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Primates evolved in a forest habitat of many complex colors and shapes where a failure to properly judge depth perception meant painful injury or death.  Vision is therefore a paramount sense for monkeys, apes, tarsiers, lemurs, and lorises.  Primates are social animals.  After evolving highly acute sight and keen color vision, they then evolved to be the most colorful order of mammals.  As with cuttlefish and birds of paradise, primate colors carry all sorts of social cues.

 

We will talk about all of this more (although, to be frank, we have always been talking about it), but today we are concentrating on the color red, which is of enormous importance to most primates because it is involved in status relations and thus in mating. Red is an important color for primates!  For example, among mandrills, red coloration of the face correlates directly with a male’s alpha status: the redder the face the more exalted the mandrill.  Primatologists have found this pattern vividly true in many species of monkey (and to other very different creatures like octopuses and cardinals, where red holds similar dominance significance).  To quote a particularly eye-opening line from Wikipedia, “Red can also affect the perception of dominance by others, leading to significant differences in mortality, reproductive success and parental investment between individuals displaying red and those not.”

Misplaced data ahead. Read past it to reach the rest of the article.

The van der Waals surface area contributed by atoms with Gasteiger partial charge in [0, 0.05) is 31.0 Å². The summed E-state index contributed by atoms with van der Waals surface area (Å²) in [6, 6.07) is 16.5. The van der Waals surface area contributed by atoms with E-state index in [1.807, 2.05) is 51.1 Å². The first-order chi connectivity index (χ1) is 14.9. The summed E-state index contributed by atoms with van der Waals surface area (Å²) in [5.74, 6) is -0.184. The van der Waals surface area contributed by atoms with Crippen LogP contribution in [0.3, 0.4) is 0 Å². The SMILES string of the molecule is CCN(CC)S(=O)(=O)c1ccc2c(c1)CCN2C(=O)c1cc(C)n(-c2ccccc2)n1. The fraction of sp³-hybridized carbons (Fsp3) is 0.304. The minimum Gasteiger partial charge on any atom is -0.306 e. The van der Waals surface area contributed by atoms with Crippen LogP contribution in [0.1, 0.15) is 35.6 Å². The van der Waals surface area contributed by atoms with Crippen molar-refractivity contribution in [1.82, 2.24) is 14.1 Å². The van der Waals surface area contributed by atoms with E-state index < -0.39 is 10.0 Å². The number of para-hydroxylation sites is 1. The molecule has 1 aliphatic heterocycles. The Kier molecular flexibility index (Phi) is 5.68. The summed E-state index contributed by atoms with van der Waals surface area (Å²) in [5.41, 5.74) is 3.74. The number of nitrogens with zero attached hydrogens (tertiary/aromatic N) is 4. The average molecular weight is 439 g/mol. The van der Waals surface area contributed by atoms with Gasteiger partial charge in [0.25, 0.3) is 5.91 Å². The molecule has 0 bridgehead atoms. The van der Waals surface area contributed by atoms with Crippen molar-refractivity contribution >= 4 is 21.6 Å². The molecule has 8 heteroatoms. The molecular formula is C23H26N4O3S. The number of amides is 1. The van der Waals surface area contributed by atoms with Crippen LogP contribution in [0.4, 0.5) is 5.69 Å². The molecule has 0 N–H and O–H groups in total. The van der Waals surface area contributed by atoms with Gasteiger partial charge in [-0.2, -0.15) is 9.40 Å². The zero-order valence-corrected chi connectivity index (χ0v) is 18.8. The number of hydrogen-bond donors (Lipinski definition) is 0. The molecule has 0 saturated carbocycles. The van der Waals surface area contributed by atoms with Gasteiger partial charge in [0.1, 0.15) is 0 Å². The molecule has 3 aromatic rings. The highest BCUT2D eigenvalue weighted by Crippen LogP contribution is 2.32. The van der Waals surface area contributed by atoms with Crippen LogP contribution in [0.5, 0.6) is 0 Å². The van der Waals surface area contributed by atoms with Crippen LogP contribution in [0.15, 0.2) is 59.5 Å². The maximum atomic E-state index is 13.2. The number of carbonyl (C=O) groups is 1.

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Humans beings are primates.  I suspect that it is not news to you that red is heavily involved in our own status and sexual selection preferences (for the sake of chivalric euphemism I will hereafter say “romantic” preferences).  Although this is readily evident in the red dresses of supermodels, the flashy Ferraris of celebrities, and the power ties of senators, the subconscious sway it holds over our lives is more pervasive than you might realize.